Running any type of business will require merchants to handle the personal data of their customers and cybersecurity should be their top priority. Theft or other fraud stemming from a business transaction can be very costly to both the owner and customer.
Understanding PCI Compliance and its best practices are ideal for not only business owners, but customers alike. Knowing how to protect your personal data when making a payment with a credit or debit card can save cardholders time and money in the future.
As the Internet era began to reach its maturity, companies that chose to leverage its power began bringing their payment processing systems online, connecting them wirelessly to both their physical and virtual terminals.
Because of this, consumers grew more comfortable using credit cards to make purchases both online and off. This, of course, was coupled with the rise of cybercrime and all kinds of online fraud.
Understanding PCI DSS compliance can feel overwhelming. In this article, we take a deep dive into the need-to-knows of PCI DSS — its history, role in the payments system, and its compliance process for businesses.
What does PCI stand for?
The term PCI stands for Payment Card Industry and is part of the Payment Card Industry Security Standards Council (PCI SSC). Formed in 2006, the PCI SSC consist of the security protocols developed and required by the Payment Card Industry.
Members of the payment card industry include the largest card brands including; Visa, MasterCard, Discover, American Express. JCB and China Union Pay.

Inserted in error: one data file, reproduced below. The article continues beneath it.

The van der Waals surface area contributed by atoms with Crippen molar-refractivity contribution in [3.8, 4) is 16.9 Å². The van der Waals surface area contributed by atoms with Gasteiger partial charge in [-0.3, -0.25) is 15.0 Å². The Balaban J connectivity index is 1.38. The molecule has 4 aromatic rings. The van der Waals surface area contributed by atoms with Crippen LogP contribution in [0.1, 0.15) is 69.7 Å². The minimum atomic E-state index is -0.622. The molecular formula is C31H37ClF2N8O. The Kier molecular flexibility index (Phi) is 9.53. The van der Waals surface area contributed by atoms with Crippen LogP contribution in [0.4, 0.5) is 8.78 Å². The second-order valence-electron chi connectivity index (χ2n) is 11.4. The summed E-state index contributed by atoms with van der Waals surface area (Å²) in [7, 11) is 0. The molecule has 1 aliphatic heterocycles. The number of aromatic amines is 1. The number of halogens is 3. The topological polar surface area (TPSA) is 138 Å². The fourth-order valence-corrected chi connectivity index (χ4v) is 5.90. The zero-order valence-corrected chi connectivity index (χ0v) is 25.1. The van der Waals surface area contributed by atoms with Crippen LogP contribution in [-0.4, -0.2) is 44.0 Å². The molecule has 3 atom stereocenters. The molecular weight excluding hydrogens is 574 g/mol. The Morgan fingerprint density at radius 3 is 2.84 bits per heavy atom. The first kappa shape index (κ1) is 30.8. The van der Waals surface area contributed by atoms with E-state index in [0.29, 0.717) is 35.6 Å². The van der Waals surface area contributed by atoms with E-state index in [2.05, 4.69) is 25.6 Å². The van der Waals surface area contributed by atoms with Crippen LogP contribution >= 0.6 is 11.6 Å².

What is PCI Compliance?
The Payment Card Industry Data Security Standard (PCI DSS) started in 2004 just as the Internet emerged as a necessary and valuable tool for businesses of all sizes to increase and improve the controls of cardholder data.
PCI DSS stands for Payment Card Industry Data Security Standard, which sets the requirements for organizations and sellers to safely and securely accept, process, store, and transmit cardholder data during credit card transactions to prevent fraud and data breaches.
It refers to payment security standards that are mandated by credit card companies to ensure that all sellers should safely and securely accept, store, process, and transmit cardholder data or their customers’ credit card information, during a credit card transaction.
Any merchant with a merchant ID that accepts payment cards must follow these PCI-compliance regulations to protect against data breaches. The requirements range from establishing data security policies for your business and employees to removing card data from your processing system and payment terminals.
Is PCI Compliance required?
Merchants of all sizes, service providers, banks, and any other organizations that process credit card payments need to prove they are PCI compliant and need to maintain a compliance certification based on their business level.
4 Levels of PCI Compliance
PCI compliance is divided into four levels which is based on the annual number of credit or debit card transactions on business processes. The classification level determines what an enterprise needs to do to remain compliant.
LEVEL 1 – For merchants with more than 6M transactions a year
This level applies to merchants processing more than six million real-world credit or debit card transactions annually. Conducted by an authorized PCI auditor, they must undergo an internal audit once a year. They must also submit a scan by an Approved Scanning Vendor (ASV) to PCI once every quarter.
LEVEL 2 – For merchants with 1-6M transactions a year